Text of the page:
Sophomores struggling to come up with future career plans have a new place to turn: the workshop “Designing Your Career @ Yale”.
This fall marks the inception of a new program focused on tackling the uncertainty of life after college, which applies design thinking principles — a Stanford created designed-based method for problem solving — to life and career decision-making. The Office of Career Strategy hosted their first Designing Your Career workshop on Nov. 1 at the Study Hotel with 33 sophomores in attendance. The four-hour-long workshop consisted of group activities and various brainstorming exercises.
“I think what happened was they were attracted to this idea of designing your career because it gave them the time and space to sit together in community and think through some of these potential scenarios with themselves while also crowd-sourcing their peers who are just as high achieving highly motivated as they are,” said program facilitator Stephanie Waite.
The idea for Designing Your Career emerged after several staff from the OCS took a trip to San Francisco. During the trip, Waite and other staff met Bill Burnett, Stanford professor and author of the book, “Designing Your Life.” The course he taught “lifted design thinking processes and applied to life and career decision making,” Waite said.
At Stanford, Yale faculty were able to learn the curriculum and cater it to the Yale student body. The first prototypes were conducted with various grades, student athletes, graduate students and Yale College students. The workshop is now hosted twice a semester and focuses specifically on the sophomore class.
“Before coming to Yale, many students had a very specific idea of what they wanted to do, get into Yale or a similar institution, that was something they could work towards,” Waite said. “Once students get here, they don’t know which idea they want to tether themselves to in the future.”
According to Waite, the workshop is designed to “embrace the design thinking process” and be “inclusive of defining and redefining the problem.” Some of the activities include odyssey planning — a method to map out multiple ways in which your life could unfold — as well as various world and work view activities that allowed students to evaluate how they perceived employment.
One big aspect of these workshops is their collaborative nature. Students work together in groups to define, redefine, test things out, provide feedback and adjust along the way. According to Waite, students walk away with a “better understanding of the design thinking process” and the “tools and skills needed to do effective brainstorming.” Students also leave with a community of people to work with, Waite said.
According to OCS Director Jeanine Dames, these sessions asked students to take out any hurdles — including salary, geography and background — that exist in their life and pick a career. Students think about how these are possible without these restrictions before understanding how specific careers are possible even despite the restrictions.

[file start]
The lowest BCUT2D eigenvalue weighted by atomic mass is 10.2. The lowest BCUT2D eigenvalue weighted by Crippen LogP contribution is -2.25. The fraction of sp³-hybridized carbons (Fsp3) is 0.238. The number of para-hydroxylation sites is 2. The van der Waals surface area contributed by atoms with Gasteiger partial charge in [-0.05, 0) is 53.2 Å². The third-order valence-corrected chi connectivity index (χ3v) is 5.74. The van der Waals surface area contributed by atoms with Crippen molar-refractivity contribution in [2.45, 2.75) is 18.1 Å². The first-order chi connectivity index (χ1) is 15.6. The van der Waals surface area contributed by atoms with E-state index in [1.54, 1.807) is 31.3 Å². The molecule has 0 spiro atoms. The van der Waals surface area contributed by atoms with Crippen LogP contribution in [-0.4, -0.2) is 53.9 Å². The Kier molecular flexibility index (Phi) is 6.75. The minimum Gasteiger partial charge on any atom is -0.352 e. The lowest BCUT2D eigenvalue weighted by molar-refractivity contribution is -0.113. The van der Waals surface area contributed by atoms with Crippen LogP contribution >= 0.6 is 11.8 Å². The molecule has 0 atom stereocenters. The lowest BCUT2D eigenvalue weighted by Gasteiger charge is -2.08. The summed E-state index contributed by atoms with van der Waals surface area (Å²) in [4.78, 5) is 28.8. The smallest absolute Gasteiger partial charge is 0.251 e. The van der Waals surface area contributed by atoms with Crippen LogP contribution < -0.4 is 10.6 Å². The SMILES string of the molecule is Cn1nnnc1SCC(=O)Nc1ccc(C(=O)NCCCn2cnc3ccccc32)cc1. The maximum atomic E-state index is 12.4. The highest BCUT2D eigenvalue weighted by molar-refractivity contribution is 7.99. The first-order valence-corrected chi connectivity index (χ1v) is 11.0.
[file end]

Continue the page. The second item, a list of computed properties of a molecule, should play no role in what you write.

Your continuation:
“In introducing this to sophomores earlier [than junior year], as they think about internships and study abroad and course selections, they can use these tools and be really confident that this is part of that process that they’re going through to discover what they want to do afterwards,” Dames said.
The program is funded by the Hastings Foundation, which originally provided money to develop OCS. The foundation was founded by Charlie Stone and his wife Sally, which was initially gifted to help start what is now the Office of Career Strategies.
According Dames, Stone was a pre-medicine student at Yale, but the college did not have the same level of career advising as is currently available through OCS. In 2014, Stone gifted the Office with the Hastings Foundation to dedicate to the exploration that sophomores go through.
The Hastings Foundation now funds a yearly workshop that Yale hosts with other schools to train career advisors on adapting a similar designing program for their respective schools.
“I think the amount of resources we’ve been able to build at the Office of Career Strategy is absolutely phenomenal,” Waite said. “If you think something that’s career related, we likely have a resource or specific advice on that but when it comes to helping students develop a healthy workable mindset around the career decision making process, before designing your career, we didn’t have anything like that.”
The Design Your Career programming gives students the chance to think about how they want to engage in the world, Waite said. It allows students to turn their ideas into “actionable plans,” she added.
So far, the student reception has been positive, according to Waite. He said that the majority of students asked to lengthen the program when asked.
“I feel like this program really helps Yale students live very inspired and intentional lives and I think that ultimately leads not only to personal fulfillment but also to contribute better to the world,” said session participant Alexandra Belluck ’21 in a student video testimonial.
The OCS hopes to reach out to 50 percent or more of the sophomore class.
Kelly Wei | email@example.com